The city of Kirov in north-eastern European Russia is fast becoming famous for its unusual rate of twin births. According to medical statistics, approximately one out of 89 births is a twin couple. As for triplets, they are born in every 7 000-10 000 couple. After taking a stroll through one of the Kirov's districts, Prava reports, one can easily begin doubting the statistics. The city’s population barely reaches 500 000 and identical couples (or even triplets seem to be everywhere). http://english.pravda.ru/science/19/94/377/14784_twins.html
For reasons that are not yet known, the older a woman is the more likely she is to have a multiple birth naturally. It is theorized[ that this is due to the higher level of follicle-stimulating hormone that older women sometimes have as their ovaries respond more sluggishly to FSH stimulation.
Russian scientists are hypothesizing that the increase in twin births In Kirov may be related to strong electromagnetic interference in the region which is affecting cell division at an early stage of fetal development. “It is possible that some kind of electric field had its affect on such high multiple birth rate in the town,” presumes chair of biology and genetics at Kirov’s medical academy Alexander Kosykh. “Any biological cell has its own electric charge and its own polarity. That is why, it is quite possible that strong electromagnetic field in this particular district somehow affects genetic processes. However, we cannot make any definite claims yet.”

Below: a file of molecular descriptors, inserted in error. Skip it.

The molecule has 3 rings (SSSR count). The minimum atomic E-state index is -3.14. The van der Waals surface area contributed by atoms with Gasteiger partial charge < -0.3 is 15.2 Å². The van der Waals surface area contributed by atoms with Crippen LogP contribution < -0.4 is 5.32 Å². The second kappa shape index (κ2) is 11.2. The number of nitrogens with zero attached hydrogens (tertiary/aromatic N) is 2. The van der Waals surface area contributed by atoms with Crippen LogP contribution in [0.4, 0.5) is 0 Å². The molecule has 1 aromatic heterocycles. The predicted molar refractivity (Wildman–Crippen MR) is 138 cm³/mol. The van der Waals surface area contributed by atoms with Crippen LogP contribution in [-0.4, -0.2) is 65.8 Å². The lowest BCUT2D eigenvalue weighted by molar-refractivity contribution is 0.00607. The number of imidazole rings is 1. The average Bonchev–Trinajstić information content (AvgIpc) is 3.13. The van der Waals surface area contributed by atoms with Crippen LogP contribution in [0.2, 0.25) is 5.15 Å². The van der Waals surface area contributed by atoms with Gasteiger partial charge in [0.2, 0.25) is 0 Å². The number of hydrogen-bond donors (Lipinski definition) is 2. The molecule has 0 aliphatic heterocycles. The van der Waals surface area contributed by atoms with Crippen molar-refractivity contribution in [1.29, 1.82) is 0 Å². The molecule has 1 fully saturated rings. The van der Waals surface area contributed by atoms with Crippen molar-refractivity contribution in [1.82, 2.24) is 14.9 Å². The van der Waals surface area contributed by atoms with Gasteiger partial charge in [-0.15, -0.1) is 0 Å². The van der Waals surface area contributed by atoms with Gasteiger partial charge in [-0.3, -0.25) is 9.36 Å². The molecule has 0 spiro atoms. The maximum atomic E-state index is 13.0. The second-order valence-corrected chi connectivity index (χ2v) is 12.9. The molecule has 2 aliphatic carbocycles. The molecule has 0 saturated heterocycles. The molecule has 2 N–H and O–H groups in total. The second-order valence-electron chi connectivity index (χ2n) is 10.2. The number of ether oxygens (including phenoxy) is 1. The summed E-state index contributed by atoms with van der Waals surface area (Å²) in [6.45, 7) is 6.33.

Other possible explanations cannot be excluded. During the Second World War, biological weapons development was based in Kirov under the Stalinist-Soviet era. CIA documents suggest that Kirov was, in fact, the principle BW research center in the USSR during the Cold War. Environmental contamination is, therefore, a possibility. http://www.faqs.org/cia/docs/93/0000250910/THE-SOVIET-BW-PROGRAM.html
Kirov is not the only town with such strange occurrences. Another “factory of twins” exists in Nigeria in a small town Igbo-Ora situated not far from Ibadan.
Studies in the Nigeria case suggest that the unusual incidence of twin births among the Yoruba people -a large Nigerian ethnic group- may be related to environmental factors, namely diet.
Central to the Yoruba people's diet is the cassava, a plant with a tuber root, which can be eaten in addition to the leaves and flowers. Research into multiple births carried out at Lagos's University Teaching Hospital has suggested that a high level of a chemical found in the Yoruba women and the peelings of the tuber could account for the high level of multiple births.
According to local doctors:
'Numerous works has shown that the tuber food of the Yoruba women, especially the peelings, contains a very large amount of these chemical substances. These women have a disproportionately large amount of these chemicals in their system and this encourages the release of more than one egg. There is enough reason to believe in this theory.' http://www.bbc.co.uk/worldservice/people/highlights/010607_twins.shtml
Other researchers remain skeptical to the diet theory.